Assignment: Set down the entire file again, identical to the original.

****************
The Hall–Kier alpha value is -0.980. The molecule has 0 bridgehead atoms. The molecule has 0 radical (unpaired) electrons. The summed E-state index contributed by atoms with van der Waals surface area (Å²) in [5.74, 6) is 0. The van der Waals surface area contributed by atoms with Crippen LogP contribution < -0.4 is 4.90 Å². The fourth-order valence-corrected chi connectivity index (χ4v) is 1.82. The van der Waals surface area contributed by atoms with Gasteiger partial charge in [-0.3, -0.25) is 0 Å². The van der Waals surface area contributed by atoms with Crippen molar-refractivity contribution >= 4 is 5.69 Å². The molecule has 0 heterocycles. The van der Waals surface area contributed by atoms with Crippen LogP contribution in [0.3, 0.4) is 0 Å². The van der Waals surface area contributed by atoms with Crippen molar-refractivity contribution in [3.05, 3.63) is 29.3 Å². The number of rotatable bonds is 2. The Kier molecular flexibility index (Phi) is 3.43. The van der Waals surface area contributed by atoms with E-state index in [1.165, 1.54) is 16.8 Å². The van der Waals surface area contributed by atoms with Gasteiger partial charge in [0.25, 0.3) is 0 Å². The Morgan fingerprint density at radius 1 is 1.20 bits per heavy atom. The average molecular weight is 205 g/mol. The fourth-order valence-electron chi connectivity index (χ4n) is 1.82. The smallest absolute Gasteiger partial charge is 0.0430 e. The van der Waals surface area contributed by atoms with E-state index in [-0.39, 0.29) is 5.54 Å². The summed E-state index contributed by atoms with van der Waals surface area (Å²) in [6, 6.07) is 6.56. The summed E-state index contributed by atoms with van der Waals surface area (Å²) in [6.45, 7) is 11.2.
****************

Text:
The Hall–Kier alpha value is -0.980. The molecule has 0 bridgehead atoms. The molecule has 0 radical (unpaired) electrons. The summed E-state index contributed by atoms with van der Waals surface area (Å²) in [5.74, 6) is 0. The van der Waals surface area contributed by atoms with Crippen LogP contribution < -0.4 is 4.90 Å². The fourth-order valence-corrected chi connectivity index (χ4v) is 1.82. The van der Waals surface area contributed by atoms with Gasteiger partial charge in [-0.3, -0.25) is 0 Å². The van der Waals surface area contributed by atoms with Crippen molar-refractivity contribution >= 4 is 5.69 Å². The molecule has 0 heterocycles. The van der Waals surface area contributed by atoms with Crippen LogP contribution in [0.3, 0.4) is 0 Å². The van der Waals surface area contributed by atoms with Crippen molar-refractivity contribution in [3.05, 3.63) is 29.3 Å². The number of rotatable bonds is 2. The Kier molecular flexibility index (Phi) is 3.43. The van der Waals surface area contributed by atoms with E-state index in [1.165, 1.54) is 16.8 Å². The van der Waals surface area contributed by atoms with Gasteiger partial charge in [0.25, 0.3) is 0 Å². The Morgan fingerprint density at radius 1 is 1.20 bits per heavy atom. The average molecular weight is 205 g/mol. The fourth-order valence-electron chi connectivity index (χ4n) is 1.82. The smallest absolute Gasteiger partial charge is 0.0430 e. The van der Waals surface area contributed by atoms with E-state index in [-0.39, 0.29) is 5.54 Å². The summed E-state index contributed by atoms with van der Waals surface area (Å²) in [6, 6.07) is 6.56. The summed E-state index contributed by atoms with van der Waals surface area (Å²) in [6.45, 7) is 11.2.